The controversies began on Jun. 3, 2015, when ProPublica and the BBC published a report featuring former Nike Oregon Project athletes and coaches, who claimed members were pushed by coach Alberto Salazar to take unnecessary prescription medications to enhance performance.
The famed coach won the New York marathon multiple times, earning a 1980 world record in the 26.2-distance. He set eight U.S. records and won a silver medal in the 1982 world cross country championships., earning an eventual spot in the National Long Distance Running Hall of Fame in 2000.
On Nov. 7, 2019, Salazar gained fame for a different reason. The New York Times published an opinion piece by Lindsay Crouse focusing on Mary Cain, running phenomenon and childhood prodigy. She was a shining example of an Olympic-material athlete, showing promise as early as fifth grade when she ran a 6:15 mile. In high school, she broke 4:30 in the mile.
As a 16-year-old sophomore in high school, Cain toed the line at the 2012 Olympic trials for the 800 meter-rue. She competed against women twice her age for a spot on the Olympic team traveling to London. She finished two places short of qualifying for the semi-finals round, but there would be plenty of time to qualify for the Olympics later. The track star shattered the 1,500-meter U.S. Junior record at the Occidental High Performance Meet on May 17, 2013, dashing across the finish line in 4:04.62.
She was an athlete training under the legendary Coach Salazar, who believed Cain’s talent made her an Olympic contender. Yet, Nike has come under intense fire throughout the past few months over alleged doping charges involving Salazar.
On November 4, 2019, the World Anti-Doping Agency said it will investigate each athlete who trained under Salazar. The coach is banned from the sport for four years, the Nike Oregon project is dismantled and Nike’s CEO is stepping down in January 2020.
The New York Times created “Equal Play,” an Opinion video series showcasing the insurgent athletes who are dragging women’s sports into the 21st century. In I Was the Fastest Girl in America, Until I Joined Nike, Cain expresses the pain of competing as a female athlete in a male-dominant system, without the support or voice of female sports psychologists, nutritionists or coaches. According to a 2018 study conducted by the Tucker Center for Research on Girls and Women in Sport and the Alliance of Women Coaches, just 12% of women are head coaches in NCAA Division I schools.
Salazar kept pushing Cain to lose more and more weight, floating 114 as the magic number he envisioned for her success. NPR also claimed the “U.S. Anti-Doping Agency says Salazar trafficked testosterone, infused a prohibited amount of L-carnitine and tried to tamper with doping controls.”
Cain’s training regimen pushed her to perform beyond what her female body was capable of at a young age. She lost her period for three years, broke five different bones and was still encouraged to lose weight.
“I joined Nike because I wanted to be the best female athlete, ever,” Cain said. “Instead, I was emotionally and physically abused by a system designed by Alberto and endorsed by Nike,” she shared in the New York Times opinion video.
“Part of me wonders if I had worked with more female psychologists, nutritionists and even coaches, where I’d be today,” Cain said. “I got caught in a system designed by and for men which destroys the bodies of young girls. Rather than force young girls to fend for themselves, we have to protect them.”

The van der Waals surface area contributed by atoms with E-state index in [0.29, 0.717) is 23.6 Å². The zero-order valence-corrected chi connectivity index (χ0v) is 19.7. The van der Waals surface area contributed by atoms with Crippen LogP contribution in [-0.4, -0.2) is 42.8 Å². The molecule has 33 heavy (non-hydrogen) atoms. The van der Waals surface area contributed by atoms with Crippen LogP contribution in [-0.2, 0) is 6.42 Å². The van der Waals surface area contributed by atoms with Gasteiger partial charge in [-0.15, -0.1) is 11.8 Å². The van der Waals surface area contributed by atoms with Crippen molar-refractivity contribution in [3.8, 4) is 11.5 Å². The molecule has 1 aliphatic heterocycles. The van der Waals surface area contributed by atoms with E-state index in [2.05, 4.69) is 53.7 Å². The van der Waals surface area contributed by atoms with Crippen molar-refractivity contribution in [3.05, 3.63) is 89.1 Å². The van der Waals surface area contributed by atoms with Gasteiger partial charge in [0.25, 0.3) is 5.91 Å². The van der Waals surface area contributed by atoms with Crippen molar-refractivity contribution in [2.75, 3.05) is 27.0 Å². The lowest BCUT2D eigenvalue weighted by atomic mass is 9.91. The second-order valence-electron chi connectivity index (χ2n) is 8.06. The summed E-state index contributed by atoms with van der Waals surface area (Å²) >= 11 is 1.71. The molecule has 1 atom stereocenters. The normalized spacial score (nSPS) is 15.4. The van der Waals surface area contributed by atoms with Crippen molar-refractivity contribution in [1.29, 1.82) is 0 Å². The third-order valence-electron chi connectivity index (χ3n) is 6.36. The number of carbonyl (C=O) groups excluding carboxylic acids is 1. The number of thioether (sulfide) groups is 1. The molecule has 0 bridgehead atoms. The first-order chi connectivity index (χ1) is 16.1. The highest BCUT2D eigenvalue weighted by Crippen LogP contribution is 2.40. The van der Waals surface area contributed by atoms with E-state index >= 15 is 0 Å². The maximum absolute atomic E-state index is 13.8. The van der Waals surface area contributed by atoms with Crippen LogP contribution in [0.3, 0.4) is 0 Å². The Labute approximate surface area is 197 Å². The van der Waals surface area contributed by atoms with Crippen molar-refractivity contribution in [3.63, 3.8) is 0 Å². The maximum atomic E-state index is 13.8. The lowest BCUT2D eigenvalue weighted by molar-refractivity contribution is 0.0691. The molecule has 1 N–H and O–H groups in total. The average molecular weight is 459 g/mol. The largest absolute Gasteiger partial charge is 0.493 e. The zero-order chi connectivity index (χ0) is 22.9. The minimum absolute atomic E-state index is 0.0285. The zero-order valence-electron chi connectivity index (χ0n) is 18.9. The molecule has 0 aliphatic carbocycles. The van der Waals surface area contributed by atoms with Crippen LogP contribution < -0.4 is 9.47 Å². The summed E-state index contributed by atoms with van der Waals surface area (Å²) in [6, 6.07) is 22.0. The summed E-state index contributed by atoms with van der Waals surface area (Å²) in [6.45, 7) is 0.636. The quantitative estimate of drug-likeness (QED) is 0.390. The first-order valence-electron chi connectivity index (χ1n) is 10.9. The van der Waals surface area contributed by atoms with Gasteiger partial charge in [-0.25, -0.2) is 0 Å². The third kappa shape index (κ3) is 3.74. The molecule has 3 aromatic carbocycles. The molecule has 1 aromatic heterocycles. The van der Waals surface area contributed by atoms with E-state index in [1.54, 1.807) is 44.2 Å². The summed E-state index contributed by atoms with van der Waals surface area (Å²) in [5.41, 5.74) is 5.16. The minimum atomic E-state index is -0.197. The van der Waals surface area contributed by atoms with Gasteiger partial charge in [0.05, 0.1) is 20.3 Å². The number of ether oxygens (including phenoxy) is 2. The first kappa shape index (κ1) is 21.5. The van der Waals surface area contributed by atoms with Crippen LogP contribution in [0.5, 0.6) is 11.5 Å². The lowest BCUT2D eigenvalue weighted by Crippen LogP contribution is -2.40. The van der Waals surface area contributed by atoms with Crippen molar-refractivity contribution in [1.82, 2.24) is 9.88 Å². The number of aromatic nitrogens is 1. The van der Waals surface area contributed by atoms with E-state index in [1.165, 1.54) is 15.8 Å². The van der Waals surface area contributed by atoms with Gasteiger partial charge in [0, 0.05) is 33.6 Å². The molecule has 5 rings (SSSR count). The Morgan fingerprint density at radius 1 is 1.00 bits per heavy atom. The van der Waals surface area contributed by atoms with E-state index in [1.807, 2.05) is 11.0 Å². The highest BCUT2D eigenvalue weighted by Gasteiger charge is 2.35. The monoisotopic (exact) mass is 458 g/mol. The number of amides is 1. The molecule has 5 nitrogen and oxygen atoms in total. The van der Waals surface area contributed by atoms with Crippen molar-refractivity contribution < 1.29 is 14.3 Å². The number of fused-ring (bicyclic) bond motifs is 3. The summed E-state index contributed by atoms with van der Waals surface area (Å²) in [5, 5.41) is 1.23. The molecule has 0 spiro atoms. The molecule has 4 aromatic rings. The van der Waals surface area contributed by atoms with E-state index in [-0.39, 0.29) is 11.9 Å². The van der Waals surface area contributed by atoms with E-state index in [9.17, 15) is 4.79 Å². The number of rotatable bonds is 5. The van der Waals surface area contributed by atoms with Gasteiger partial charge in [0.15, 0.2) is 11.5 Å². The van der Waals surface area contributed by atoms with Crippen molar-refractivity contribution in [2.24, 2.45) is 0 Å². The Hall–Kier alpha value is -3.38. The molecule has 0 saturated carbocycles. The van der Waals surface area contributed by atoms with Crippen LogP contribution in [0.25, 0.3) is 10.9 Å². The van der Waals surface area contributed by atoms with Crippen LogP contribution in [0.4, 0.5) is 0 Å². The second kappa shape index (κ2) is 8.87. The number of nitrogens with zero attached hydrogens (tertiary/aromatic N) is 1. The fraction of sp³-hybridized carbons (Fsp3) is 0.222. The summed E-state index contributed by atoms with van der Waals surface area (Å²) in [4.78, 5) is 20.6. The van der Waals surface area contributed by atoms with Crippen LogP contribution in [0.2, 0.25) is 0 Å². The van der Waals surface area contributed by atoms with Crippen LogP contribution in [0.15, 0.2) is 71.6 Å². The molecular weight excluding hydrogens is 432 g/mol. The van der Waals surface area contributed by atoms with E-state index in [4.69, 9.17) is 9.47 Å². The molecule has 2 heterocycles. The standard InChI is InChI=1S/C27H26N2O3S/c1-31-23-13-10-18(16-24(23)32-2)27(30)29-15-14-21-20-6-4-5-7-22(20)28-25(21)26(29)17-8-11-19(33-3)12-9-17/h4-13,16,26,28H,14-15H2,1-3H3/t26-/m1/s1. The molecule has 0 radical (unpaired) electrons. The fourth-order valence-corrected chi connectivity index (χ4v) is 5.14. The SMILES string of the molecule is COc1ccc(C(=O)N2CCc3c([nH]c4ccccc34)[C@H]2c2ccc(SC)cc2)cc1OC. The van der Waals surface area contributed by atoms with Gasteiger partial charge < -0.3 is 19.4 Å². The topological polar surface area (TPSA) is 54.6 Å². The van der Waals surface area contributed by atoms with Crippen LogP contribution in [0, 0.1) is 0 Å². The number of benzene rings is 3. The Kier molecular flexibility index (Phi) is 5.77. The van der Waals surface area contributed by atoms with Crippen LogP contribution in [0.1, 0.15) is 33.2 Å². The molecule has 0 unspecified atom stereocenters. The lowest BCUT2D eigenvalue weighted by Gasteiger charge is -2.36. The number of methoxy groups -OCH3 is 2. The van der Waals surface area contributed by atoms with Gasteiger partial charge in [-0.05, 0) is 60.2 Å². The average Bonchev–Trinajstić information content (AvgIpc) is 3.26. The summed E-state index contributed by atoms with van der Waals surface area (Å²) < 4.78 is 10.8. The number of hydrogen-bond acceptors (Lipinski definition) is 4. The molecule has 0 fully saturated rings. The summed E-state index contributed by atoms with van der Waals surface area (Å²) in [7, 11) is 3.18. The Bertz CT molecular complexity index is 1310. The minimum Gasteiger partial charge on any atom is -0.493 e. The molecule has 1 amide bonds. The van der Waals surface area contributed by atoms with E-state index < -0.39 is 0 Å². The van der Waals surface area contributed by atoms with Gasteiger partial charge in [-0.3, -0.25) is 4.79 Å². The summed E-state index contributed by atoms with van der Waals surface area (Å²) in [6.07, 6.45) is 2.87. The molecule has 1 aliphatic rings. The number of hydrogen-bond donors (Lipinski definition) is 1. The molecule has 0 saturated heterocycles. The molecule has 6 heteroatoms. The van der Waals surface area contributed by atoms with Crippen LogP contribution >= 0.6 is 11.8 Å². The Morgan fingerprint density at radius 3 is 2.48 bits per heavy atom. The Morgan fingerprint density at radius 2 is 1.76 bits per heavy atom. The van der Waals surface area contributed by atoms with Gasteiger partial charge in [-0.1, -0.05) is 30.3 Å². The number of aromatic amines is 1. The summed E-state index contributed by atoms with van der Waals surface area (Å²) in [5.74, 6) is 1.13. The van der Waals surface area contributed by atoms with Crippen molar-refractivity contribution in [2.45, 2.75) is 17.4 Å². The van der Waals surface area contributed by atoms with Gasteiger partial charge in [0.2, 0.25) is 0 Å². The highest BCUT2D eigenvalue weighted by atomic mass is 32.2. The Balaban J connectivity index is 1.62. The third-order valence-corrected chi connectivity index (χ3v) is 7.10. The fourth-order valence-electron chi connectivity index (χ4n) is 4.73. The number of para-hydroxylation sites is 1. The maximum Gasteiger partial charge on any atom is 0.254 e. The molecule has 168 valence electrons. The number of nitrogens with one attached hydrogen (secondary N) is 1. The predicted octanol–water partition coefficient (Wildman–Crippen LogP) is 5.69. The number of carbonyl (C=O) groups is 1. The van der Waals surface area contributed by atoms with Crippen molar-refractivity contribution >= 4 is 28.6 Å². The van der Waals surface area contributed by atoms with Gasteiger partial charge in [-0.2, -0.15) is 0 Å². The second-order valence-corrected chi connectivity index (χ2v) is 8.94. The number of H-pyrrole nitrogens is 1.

Salazar’s training method seems to have held women to similar standards as men, refuting the biological differences existing between the two genders. The U.S. National Library of Medicine underlines the female athlete triad in a sports health article. Combined, menstrual dysfunction, low energy availability and decreased bone mineral density (common in young women competing in sports, and especially more common when competing at higher levels) can create lethal ramifications. Was Nike aware of the female athlete triad? Had there been female nutritionists, coaches and sports psychologists, would that have increased the likelihood of more knowledge and appropriate handling of the concerning signs many of its athletes, including Mary Cain, were exhibiting?
Amenorrhea, generally defined as the absence of menses 3 months or more, changes energy levels, impacts athletic performance and impacts fertility. In addition, “female athletes are at risk of developing eating disorders due to pressure to maintain a low body weight along with poor guidance about nutrition and weight loss from the athletic community,” as evidenced by Salazar’s constant weight-obsessed comments directed toward his female athletes. Cain claimed Nike’s coaching staff implemented a systemic issue of detrimental verbal abuse and physical training methods that deteriorated its athletes, from food restriction, to encouraging doping within the sport for an unfair advantage.
The lack of female representation within Nike’s top training program, in conjunction with a lack of knowledge on how to approach female training were factors in Salazar’s demise, and Cain’s decision to speak out. By adopting the appropriate training and preventative care measures toward female athletes, Nike can minimize harm and injury, and optimize health and success for its female athletes.
Shutting down one Nike project and opening up another isn’t going to fix the problem. Hiring Salazar’s assistant coaches will likely continue his coaching beliefs, training methods and mentality. Cain believes, “We need more women in power.”
The solution lies in hiring more female coaches, nutritionists and sports psychologists to support women competing in the systemic crisis of women’s sports. We need female perspectives and points of views to fix the broken system and support for those facing injustices on the field.